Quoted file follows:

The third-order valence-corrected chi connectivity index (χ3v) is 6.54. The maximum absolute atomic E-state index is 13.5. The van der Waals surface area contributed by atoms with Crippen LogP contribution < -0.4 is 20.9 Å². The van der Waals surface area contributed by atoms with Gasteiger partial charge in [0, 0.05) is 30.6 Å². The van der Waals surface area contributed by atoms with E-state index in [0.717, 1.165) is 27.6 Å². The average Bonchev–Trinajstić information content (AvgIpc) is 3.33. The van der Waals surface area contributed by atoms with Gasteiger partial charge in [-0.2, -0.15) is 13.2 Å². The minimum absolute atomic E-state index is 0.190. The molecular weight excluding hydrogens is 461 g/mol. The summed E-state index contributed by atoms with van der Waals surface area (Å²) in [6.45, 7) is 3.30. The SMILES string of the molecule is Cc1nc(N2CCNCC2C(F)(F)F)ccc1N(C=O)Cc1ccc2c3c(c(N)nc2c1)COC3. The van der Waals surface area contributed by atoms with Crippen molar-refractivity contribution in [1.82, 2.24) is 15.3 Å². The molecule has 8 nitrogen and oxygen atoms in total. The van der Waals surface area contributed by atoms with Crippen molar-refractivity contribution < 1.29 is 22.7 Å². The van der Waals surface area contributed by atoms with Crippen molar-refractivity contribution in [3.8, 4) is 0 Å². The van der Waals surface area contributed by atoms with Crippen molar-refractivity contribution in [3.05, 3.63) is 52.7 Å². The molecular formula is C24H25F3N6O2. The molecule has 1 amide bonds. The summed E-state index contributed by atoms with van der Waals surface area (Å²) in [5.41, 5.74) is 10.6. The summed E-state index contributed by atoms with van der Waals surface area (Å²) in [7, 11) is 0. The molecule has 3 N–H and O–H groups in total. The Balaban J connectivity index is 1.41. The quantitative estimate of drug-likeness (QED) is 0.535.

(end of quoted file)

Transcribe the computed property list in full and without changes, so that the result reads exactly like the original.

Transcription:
The third-order valence-corrected chi connectivity index (χ3v) is 6.54. The maximum absolute atomic E-state index is 13.5. The van der Waals surface area contributed by atoms with Crippen LogP contribution < -0.4 is 20.9 Å². The van der Waals surface area contributed by atoms with Gasteiger partial charge in [0, 0.05) is 30.6 Å². The van der Waals surface area contributed by atoms with E-state index in [0.717, 1.165) is 27.6 Å². The average Bonchev–Trinajstić information content (AvgIpc) is 3.33. The van der Waals surface area contributed by atoms with Gasteiger partial charge in [-0.2, -0.15) is 13.2 Å². The minimum absolute atomic E-state index is 0.190. The molecular weight excluding hydrogens is 461 g/mol. The summed E-state index contributed by atoms with van der Waals surface area (Å²) in [6.45, 7) is 3.30. The SMILES string of the molecule is Cc1nc(N2CCNCC2C(F)(F)F)ccc1N(C=O)Cc1ccc2c3c(c(N)nc2c1)COC3. The van der Waals surface area contributed by atoms with Crippen molar-refractivity contribution in [1.82, 2.24) is 15.3 Å². The molecule has 8 nitrogen and oxygen atoms in total. The van der Waals surface area contributed by atoms with Crippen molar-refractivity contribution < 1.29 is 22.7 Å². The van der Waals surface area contributed by atoms with Crippen molar-refractivity contribution in [3.8, 4) is 0 Å². The van der Waals surface area contributed by atoms with Crippen molar-refractivity contribution in [3.05, 3.63) is 52.7 Å². The molecular formula is C24H25F3N6O2. The molecule has 1 amide bonds. The summed E-state index contributed by atoms with van der Waals surface area (Å²) in [5.41, 5.74) is 10.6. The summed E-state index contributed by atoms with van der Waals surface area (Å²) in [7, 11) is 0. The molecule has 3 N–H and O–H groups in total. The Balaban J connectivity index is 1.41. The quantitative estimate of drug-likeness (QED) is 0.535.